za3k > finances > how to retire for infinity years
This is the first in a short series of articles. This will be by far the longest (and therefore the least interesting). But it's the one that people ask me about the most, so I figured I'd get it out of the way.
I retired at 31, which is pretty unusual. And I get asked about it a fair deal (and even more people want to ask but are too polite). So I wanted to go ahead and answer "how did you retire early?". The basic answer is
There's a good chance you're imagining you need to make six figures a year, spend about what you are already minus the frills, and basic subtraction means you'll have enough to live on until you're dead. All three guesses are wrong.
Once you read the article, you might think "well, I don't really want to be retired at 30 or 40". At least not with the sacrifices it requires. That's fine, you know what you want. Or, you might do the math and realize you can't retire early. Either way, I still recommend the rest of the articles. They're 80% about normal stuff like how to save money. I just go a little further than most people.
I'm going to walk you through retirement math in today's first article, because until you see the math, you will think the remaining 20% of my later advice is insane.
Finances innately need math. Financial rules of thumb are bullshit, and only numbers actually work.
Most finances, hopefully including the rest of these articles, only need addition, subtraction, and maybe multiplication. This article, and this one alone, we're doing interest calculations (division and multiplication). That means, you invest $100K per year, at 4% interest, you need to know you make $4K every year. You can use a calculator to follow along if you want, you only need the answers, not any deep grasp. But you should check if what I'm saying is true. Never take financial advice on authority or faith. The footnotes have the really advanced math for the really advanced skeptics, but you can skip them if you're not a math person.
Suppose you make $70K a year, and you spend $20K a year. That means you're saving $50K per year. (These numbers were my actual plan A, although it didn't work out that way.)
After 10 years, you will have saved up $500K.
Assuming 4%1 stock market returns on that $500K, you are now making $20K/year from stock market investments.
This means that you can now, in theory, stop working forever and live on your investments.
Not retire for 10 years, not retire for 20 years--forever. If you live to 10,0002 you'll be fine, as long as the stock market makes about 4%.
That's it, that was the basic math. Now you can retire in 10 years, no matter how old you are. Just make $70K every year, spend $20K, and wait. And don't have the stock market collapse.
Well, there is a caveat. You need an additional safety margin, even if the stock market doesn't collapse. You probably want to retire in 12 or 15 years, at 35. Here's why:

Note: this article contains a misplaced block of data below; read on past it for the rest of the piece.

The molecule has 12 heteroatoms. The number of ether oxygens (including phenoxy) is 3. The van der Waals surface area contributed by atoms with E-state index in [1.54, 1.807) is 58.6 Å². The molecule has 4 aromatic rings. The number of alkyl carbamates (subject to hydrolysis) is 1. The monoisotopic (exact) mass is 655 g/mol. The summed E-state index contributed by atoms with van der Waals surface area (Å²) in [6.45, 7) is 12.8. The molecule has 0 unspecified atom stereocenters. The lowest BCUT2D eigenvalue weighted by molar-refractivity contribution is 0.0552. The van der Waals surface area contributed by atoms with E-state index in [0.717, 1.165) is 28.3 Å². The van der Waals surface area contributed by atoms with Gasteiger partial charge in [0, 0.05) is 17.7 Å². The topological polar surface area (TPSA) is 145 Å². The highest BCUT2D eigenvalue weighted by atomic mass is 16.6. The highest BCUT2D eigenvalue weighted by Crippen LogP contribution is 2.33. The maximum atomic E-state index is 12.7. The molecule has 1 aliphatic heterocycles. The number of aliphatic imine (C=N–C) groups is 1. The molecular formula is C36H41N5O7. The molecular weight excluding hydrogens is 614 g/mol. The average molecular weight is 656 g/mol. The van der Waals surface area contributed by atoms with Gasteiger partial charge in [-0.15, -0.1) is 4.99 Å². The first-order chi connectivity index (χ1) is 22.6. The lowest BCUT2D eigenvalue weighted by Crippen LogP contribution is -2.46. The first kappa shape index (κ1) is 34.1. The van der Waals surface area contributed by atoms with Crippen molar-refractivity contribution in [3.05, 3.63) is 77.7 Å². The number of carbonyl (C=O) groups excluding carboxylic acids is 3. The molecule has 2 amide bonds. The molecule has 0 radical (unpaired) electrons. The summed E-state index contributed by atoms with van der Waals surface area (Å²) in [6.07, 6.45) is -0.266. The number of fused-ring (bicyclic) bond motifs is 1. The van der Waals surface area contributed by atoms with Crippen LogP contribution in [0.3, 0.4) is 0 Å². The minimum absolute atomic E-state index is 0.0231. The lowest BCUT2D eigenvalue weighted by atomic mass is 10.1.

To summarize, if you live on $20K/year, and work at $70K/year, you can retire indefinitely in theory, after 10 years (maybe at 32). In practice, add a safety margin (maybe 34 or 37). Now you're secure against random stock market problems, and you make more money over time.
Well, what if you're not making $70K and spending $20K? I'll walk you through the general formula. You need to know three numbers
The rough4 estimate is that you can retire in: 25 * expenses / (income - expenses) = 25 * 20K / (70K per year - 20K per year) = 500K / 50K per year = 10 years. Substitute your own numbers to find out your own situation.5
Now let's say you make $50K/year, and spend $40K/year. The same math says it will take you 25 * 40K / (50K-40K) = 1,000K / 10K = 100 years to retire. You will never be able to retire indefinitely; you'll die first. That is a huge difference between those two examples! We'll talk about that in a second, and how to best reduce the number of years. But first, what gives? That's a pretty typical person, right? Why is everyone not starving on the street at 80?
In practice of course people do spend a lot of what they make and then retire. There are many reasons.
If you're retiring at 30, almost none of the above apply to you. You need to get by on savings, no external support. You don't get a 55% mortality discount on retirement, you get a measly 15% discount. You probably don't have much in your standard retirement account, and even if you do, you can't access it for another 35 years. You don't get medicare (though you may get medicaid). You don't get social security. Expect no social support. If people see a healthy 50-year old go broke from poor retirement planning, they should tell you to get a job. I would.
Returning the the topic of the retirement formula, we can see that there are exactly two numbers that affect you. How much you make (income), and how much you spend (expenses). Making a lot of money is good. But not spending money is at least as important. Imagine you made a lot, say six figures ($100K) but spent $50K per year. It would take you 25 years to retire. Not bad! What if you wanted to retire faster? If you spend $25K per year instead, you can retire in 8.3 years. If you make $200K instead, you can retire in 8.3 years. Both are equally good. You can halve your expenses, or double your income. They have the same effect.789